Stem cells have been in the news a lot recently, so you may be wondering what is noteworthy about these cells. Stem cells can be used to treat serious diseases, but there is much debate over their use in the medical field. Here are the basics of stem cell research and therapy that you need to understand.
What Are Stem Cells?
Stem cells can be thought of as the body’s “raw materials.” They are cells that produce the cells that create the organs that perform the body’s specialized functions. When stem cells are produced in the body or in the laboratory, they divide and create new cells. These new cells are known as “daughter cells.”
Daughter cells can become either specialized cells or new stem cells. Specialized cells have specific functions, and they include bone cells, heart muscle cells, brain cells, and blood cells. Stem cells are the only cells that can create other types of cells.
What Are the Four Types of Stem Cell Therapies?
The four types of stem cell therapies include the following:
Embryonic Stem Cells
Three to five days after a sperm fertilizes an egg cell, a mass of cells forms. Scientists take embryonic stem cells from this inner mass of cells. At this point, the fertilized egg is known as the “blastocyst,” and it is as small as the dot above the letter “i.”
As the blastocyst develops, the inner cell mass produces the specialized cells that create the baby. When a scientist removes these cells from the inner cell mass, they will not become specialized, so if they remain in the laboratory, they will continue to be stem cells.
Embryonic stem cells can become any type of cell that the human body creates. Therefore, they are called “pluripotent.” The only cells that do not fit this description are those of the umbilical cord and the placenta. When scientists study stem cells from the placenta and the umbilical cord, they are capable of studying a normally developing human being as well as the development of disease. Embryonic stem cells are also useful for testing medications and other types of therapies. In most cases, embryonic stem cells came from the products of in vitro fertilization.
Tissue-Specific Stem Cells
Tissue-specific stem cells are specialized stem cells that create specific cells for organs and other tissues. They are also known as “adult stem cells” and “somatic” cells.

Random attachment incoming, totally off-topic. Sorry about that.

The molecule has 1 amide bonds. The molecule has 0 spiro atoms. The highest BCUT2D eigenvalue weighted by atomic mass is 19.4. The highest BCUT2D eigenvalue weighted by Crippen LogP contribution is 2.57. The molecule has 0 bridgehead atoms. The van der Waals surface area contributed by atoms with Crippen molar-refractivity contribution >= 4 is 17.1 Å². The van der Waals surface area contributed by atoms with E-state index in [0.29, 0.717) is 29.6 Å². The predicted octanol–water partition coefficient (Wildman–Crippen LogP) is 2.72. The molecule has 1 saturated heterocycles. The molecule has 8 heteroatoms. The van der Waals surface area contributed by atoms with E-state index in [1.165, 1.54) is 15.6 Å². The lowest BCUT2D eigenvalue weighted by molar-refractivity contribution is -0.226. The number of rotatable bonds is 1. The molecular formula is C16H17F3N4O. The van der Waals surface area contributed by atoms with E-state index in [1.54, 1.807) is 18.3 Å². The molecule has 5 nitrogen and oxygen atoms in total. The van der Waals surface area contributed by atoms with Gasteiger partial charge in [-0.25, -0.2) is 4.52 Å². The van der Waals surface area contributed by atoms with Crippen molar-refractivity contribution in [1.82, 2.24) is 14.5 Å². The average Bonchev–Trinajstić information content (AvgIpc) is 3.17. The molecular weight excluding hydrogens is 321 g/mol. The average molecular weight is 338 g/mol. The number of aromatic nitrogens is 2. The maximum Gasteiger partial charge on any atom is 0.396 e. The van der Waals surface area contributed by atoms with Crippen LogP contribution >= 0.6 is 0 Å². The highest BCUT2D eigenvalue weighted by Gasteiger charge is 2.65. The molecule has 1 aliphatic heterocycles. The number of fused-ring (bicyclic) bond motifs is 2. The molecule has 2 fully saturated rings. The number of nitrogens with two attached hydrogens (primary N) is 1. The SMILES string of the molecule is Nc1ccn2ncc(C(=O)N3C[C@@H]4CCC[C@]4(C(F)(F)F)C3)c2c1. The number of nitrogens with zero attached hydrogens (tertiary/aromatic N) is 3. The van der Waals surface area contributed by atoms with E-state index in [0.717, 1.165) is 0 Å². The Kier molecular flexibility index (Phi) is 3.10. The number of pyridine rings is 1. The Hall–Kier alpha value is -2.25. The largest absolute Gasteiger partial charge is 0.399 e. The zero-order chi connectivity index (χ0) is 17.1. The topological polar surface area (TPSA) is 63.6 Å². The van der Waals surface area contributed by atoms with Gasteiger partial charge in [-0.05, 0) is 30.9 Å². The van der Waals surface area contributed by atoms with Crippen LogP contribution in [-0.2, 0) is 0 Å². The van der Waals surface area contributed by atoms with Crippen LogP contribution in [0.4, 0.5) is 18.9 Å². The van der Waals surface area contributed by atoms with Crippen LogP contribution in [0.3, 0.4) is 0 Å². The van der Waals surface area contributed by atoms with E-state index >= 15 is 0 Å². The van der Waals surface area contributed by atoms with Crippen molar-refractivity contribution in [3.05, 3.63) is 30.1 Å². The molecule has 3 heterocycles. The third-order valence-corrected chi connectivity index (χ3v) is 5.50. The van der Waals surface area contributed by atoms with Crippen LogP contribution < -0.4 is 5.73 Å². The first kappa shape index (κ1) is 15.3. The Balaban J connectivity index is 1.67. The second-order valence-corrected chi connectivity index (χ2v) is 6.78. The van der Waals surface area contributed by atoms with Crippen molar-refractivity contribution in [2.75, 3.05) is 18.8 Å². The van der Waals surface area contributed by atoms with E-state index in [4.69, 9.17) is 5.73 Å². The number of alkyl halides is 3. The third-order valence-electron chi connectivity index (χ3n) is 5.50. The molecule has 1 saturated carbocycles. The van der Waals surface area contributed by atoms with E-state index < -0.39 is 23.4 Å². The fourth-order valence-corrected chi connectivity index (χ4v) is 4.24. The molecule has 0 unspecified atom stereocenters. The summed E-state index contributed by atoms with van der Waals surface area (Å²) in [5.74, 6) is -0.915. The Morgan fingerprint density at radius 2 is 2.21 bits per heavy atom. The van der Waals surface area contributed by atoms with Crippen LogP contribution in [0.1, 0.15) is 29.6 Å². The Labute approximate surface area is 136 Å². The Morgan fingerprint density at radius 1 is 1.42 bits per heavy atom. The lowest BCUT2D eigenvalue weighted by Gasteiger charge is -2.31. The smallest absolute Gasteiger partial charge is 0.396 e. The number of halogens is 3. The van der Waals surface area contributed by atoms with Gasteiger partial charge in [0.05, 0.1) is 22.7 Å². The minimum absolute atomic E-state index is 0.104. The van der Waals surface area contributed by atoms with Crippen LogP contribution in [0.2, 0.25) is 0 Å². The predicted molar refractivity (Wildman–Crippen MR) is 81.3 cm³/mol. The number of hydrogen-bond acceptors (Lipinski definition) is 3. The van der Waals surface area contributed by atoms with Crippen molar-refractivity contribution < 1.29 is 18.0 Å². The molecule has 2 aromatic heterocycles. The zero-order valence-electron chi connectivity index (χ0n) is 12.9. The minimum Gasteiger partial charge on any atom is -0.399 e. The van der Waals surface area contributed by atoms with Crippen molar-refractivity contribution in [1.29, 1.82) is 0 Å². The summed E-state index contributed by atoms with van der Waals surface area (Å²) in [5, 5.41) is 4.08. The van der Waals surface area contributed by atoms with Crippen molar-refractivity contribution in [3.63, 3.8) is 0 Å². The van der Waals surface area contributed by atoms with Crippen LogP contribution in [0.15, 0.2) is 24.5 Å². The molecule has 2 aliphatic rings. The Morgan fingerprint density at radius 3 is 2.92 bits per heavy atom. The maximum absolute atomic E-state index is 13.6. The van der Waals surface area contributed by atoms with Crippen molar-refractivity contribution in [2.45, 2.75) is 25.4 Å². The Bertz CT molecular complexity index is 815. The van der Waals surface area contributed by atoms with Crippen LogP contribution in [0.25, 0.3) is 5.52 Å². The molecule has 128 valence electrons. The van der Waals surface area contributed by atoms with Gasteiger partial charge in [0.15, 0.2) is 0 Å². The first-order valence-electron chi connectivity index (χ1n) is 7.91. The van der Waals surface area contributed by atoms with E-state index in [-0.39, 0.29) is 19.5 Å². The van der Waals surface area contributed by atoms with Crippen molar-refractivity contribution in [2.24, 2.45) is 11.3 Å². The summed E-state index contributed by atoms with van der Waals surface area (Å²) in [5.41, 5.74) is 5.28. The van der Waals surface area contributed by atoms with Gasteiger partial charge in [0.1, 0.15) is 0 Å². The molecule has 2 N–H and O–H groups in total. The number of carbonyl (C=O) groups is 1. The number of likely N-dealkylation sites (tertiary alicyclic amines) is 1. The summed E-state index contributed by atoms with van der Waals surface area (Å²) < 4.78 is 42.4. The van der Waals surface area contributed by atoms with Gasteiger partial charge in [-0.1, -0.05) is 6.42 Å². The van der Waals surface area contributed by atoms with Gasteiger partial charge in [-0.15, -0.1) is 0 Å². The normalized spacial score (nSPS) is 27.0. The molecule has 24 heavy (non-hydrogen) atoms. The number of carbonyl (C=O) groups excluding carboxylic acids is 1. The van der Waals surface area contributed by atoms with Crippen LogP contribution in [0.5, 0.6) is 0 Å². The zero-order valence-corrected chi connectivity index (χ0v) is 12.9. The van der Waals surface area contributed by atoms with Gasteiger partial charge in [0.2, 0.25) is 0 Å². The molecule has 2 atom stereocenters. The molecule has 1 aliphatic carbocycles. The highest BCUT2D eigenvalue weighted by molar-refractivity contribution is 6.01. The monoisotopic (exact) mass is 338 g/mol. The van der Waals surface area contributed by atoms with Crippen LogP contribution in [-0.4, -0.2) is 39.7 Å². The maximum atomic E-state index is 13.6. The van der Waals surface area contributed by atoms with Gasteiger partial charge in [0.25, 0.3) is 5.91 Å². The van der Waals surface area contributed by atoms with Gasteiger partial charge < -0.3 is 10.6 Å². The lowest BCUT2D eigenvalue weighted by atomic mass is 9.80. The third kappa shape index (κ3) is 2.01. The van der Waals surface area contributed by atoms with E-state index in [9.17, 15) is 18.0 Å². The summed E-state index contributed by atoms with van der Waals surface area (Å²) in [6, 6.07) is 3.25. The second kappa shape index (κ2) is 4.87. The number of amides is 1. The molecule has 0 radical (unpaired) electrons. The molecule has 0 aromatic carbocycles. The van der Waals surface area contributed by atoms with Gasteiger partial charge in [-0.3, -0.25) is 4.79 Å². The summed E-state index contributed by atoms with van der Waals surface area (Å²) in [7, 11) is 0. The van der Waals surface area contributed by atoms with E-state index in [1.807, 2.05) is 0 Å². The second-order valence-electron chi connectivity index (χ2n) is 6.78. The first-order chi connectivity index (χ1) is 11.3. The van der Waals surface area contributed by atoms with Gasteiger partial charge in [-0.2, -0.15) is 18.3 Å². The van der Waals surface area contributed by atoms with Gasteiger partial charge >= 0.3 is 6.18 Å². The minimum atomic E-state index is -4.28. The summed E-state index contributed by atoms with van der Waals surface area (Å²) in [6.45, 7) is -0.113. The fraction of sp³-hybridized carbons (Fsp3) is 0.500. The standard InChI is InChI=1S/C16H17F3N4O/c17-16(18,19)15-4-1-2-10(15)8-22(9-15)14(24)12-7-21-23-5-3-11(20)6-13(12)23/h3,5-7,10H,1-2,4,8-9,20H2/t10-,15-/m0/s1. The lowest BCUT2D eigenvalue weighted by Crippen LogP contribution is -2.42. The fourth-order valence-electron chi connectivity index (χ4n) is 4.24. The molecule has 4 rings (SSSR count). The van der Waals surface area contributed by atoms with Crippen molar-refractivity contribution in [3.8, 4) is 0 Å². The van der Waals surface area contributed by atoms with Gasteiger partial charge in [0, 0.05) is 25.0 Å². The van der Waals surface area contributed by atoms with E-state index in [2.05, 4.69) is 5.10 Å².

One example is the “hematopoietic” stem cells that form blood in the bone marrow. These stem cells can produce platelets, white blood cells, and red blood cells, but they cannot produce brain cells, lung cells, or liver cells. Also, stem cells located in other tissues cannot produce platelets, white blood cells, or red blood cells.
The tissues and organs contain tissue-specific stem cells that can replace cells that are lost after an injury or just plain living. The ones that exist within the gut include tissue-specific stem cells for the lining of the gut, the skin, and the blood.
Tissue-specific stem cells aren’t easy to find, and they aren’t as amenable to being renewed in the laboratory as embryonic stem cells. It is possible to learn how normal development occurs, how aging occurs, and what is happening when there is an injury or disease from tissue-specific stem cells.
Mesenchymal Stem Cells
Mesenchymal stem cells are cells that scientists separate from the connective tissue that is located around the tissues and organs. This connective tissue is known as “stroma.” The more accurate way of referring to mesenchymal stem cells is to call them “stromal cells.”
Scientists do not currently know if mesenchymal stem cells actually stem cells. They also are unaware of the types of cells that they can produce. They are in agreement that mesenchymal stem cells are all different and that the type of work they perform depends on where they are located, how they are grown, and how they are isolated.
Induced Pluripotent Stem Cells
Induced pluripotent stem cells come from tissue-specific stem cells in the laboratory. For example, the tissue-specific stem cells may be skin cells that the scientist converts into cells that behave as if they are embryonic stem cells. They are cells that are instrumental in helping scientists learn how the human body normally develops, how diseases begin and progress, and for developing and testing new medications and therapies.
Induced pluripotent stem cells are like embryonic stem cells in a lot of ways. For example, iPS stem cells can also produce all of the cell types within the body, but they aren’t exactly like embryonic stem cells. Scientists are in the process of learning about the different ways that they can create iPS cells so that these cells can be used to produce cells or other tissues in medical treatments.
Avantor has the capability to engage with companies in their research on several cell therapies. They are prepared to be your partner when you are just beginning to develop your project. Avantor has everything that you could possibly need for your cell therapy development, research and production, and they are eager to help you create a better world with scientific breakthroughs.